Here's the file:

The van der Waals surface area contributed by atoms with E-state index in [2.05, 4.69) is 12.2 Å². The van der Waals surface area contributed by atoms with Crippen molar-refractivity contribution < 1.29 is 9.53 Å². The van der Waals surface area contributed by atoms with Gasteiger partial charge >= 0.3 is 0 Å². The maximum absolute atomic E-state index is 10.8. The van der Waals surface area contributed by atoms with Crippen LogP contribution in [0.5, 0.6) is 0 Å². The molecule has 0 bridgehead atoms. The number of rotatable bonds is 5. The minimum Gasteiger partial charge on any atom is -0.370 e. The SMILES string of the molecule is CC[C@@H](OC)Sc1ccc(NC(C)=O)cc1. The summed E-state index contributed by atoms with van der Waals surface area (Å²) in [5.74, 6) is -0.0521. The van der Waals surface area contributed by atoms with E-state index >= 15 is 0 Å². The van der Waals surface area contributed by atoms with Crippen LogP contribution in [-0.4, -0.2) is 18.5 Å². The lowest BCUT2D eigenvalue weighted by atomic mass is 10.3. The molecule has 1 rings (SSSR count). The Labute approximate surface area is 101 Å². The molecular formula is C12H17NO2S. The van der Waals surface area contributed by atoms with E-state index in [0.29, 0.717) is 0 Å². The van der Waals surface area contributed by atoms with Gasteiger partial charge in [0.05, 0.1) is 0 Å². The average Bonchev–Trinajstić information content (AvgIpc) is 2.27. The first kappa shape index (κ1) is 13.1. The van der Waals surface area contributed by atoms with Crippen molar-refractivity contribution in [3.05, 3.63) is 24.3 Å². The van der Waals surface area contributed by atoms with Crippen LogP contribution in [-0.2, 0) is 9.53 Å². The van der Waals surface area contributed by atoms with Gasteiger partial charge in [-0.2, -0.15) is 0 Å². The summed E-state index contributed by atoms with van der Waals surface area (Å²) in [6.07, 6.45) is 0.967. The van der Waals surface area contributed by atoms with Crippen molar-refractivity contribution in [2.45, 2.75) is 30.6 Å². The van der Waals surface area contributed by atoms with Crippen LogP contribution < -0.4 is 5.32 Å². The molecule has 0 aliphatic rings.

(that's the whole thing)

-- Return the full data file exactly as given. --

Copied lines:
The van der Waals surface area contributed by atoms with E-state index in [2.05, 4.69) is 12.2 Å². The van der Waals surface area contributed by atoms with Crippen molar-refractivity contribution < 1.29 is 9.53 Å². The van der Waals surface area contributed by atoms with Gasteiger partial charge >= 0.3 is 0 Å². The maximum absolute atomic E-state index is 10.8. The van der Waals surface area contributed by atoms with Crippen LogP contribution in [0.5, 0.6) is 0 Å². The molecule has 0 bridgehead atoms. The number of rotatable bonds is 5. The minimum Gasteiger partial charge on any atom is -0.370 e. The SMILES string of the molecule is CC[C@@H](OC)Sc1ccc(NC(C)=O)cc1. The summed E-state index contributed by atoms with van der Waals surface area (Å²) in [5.74, 6) is -0.0521. The van der Waals surface area contributed by atoms with E-state index >= 15 is 0 Å². The van der Waals surface area contributed by atoms with Crippen LogP contribution in [-0.4, -0.2) is 18.5 Å². The lowest BCUT2D eigenvalue weighted by atomic mass is 10.3. The molecule has 1 rings (SSSR count). The Labute approximate surface area is 101 Å². The molecular formula is C12H17NO2S. The van der Waals surface area contributed by atoms with E-state index in [0.29, 0.717) is 0 Å². The van der Waals surface area contributed by atoms with Gasteiger partial charge in [0.05, 0.1) is 0 Å². The average Bonchev–Trinajstić information content (AvgIpc) is 2.27. The first kappa shape index (κ1) is 13.1. The van der Waals surface area contributed by atoms with Crippen molar-refractivity contribution in [3.05, 3.63) is 24.3 Å². The van der Waals surface area contributed by atoms with Crippen LogP contribution in [-0.2, 0) is 9.53 Å². The van der Waals surface area contributed by atoms with Gasteiger partial charge in [-0.2, -0.15) is 0 Å². The summed E-state index contributed by atoms with van der Waals surface area (Å²) in [6.07, 6.45) is 0.967. The van der Waals surface area contributed by atoms with Crippen molar-refractivity contribution in [2.45, 2.75) is 30.6 Å². The van der Waals surface area contributed by atoms with Crippen LogP contribution < -0.4 is 5.32 Å². The molecule has 0 aliphatic rings.